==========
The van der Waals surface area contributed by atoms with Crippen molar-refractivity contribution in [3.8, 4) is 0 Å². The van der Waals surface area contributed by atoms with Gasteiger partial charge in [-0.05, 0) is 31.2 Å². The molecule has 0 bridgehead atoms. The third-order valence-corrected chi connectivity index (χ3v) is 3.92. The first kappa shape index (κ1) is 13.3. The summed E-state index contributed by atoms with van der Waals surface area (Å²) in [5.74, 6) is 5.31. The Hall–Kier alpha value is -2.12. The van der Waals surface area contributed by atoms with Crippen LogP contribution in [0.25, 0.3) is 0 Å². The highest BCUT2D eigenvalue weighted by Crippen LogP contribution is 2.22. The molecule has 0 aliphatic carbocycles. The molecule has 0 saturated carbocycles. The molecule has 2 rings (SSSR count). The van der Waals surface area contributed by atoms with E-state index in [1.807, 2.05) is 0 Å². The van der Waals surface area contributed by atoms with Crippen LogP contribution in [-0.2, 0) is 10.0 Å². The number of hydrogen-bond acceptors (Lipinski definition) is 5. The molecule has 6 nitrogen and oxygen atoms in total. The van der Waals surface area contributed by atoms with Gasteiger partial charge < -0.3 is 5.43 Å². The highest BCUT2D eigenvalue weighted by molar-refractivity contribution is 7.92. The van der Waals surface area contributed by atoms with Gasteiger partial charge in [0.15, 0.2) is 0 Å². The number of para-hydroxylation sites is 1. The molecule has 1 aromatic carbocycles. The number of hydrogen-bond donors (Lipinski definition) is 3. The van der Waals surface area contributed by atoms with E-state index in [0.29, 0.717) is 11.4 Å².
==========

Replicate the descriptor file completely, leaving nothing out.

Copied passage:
The van der Waals surface area contributed by atoms with Crippen molar-refractivity contribution in [3.8, 4) is 0 Å². The van der Waals surface area contributed by atoms with Gasteiger partial charge in [-0.05, 0) is 31.2 Å². The molecule has 0 bridgehead atoms. The third-order valence-corrected chi connectivity index (χ3v) is 3.92. The first kappa shape index (κ1) is 13.3. The summed E-state index contributed by atoms with van der Waals surface area (Å²) in [5.74, 6) is 5.31. The Hall–Kier alpha value is -2.12. The van der Waals surface area contributed by atoms with Crippen LogP contribution in [0.25, 0.3) is 0 Å². The highest BCUT2D eigenvalue weighted by Crippen LogP contribution is 2.22. The molecule has 0 aliphatic carbocycles. The molecule has 0 saturated carbocycles. The molecule has 2 rings (SSSR count). The van der Waals surface area contributed by atoms with E-state index in [1.807, 2.05) is 0 Å². The van der Waals surface area contributed by atoms with Crippen LogP contribution in [-0.2, 0) is 10.0 Å². The number of hydrogen-bond acceptors (Lipinski definition) is 5. The molecule has 6 nitrogen and oxygen atoms in total. The van der Waals surface area contributed by atoms with Gasteiger partial charge < -0.3 is 5.43 Å². The highest BCUT2D eigenvalue weighted by molar-refractivity contribution is 7.92. The van der Waals surface area contributed by atoms with Gasteiger partial charge in [0.15, 0.2) is 0 Å². The number of para-hydroxylation sites is 1. The molecule has 1 aromatic carbocycles. The number of hydrogen-bond donors (Lipinski definition) is 3. The van der Waals surface area contributed by atoms with E-state index in [0.29, 0.717) is 11.4 Å².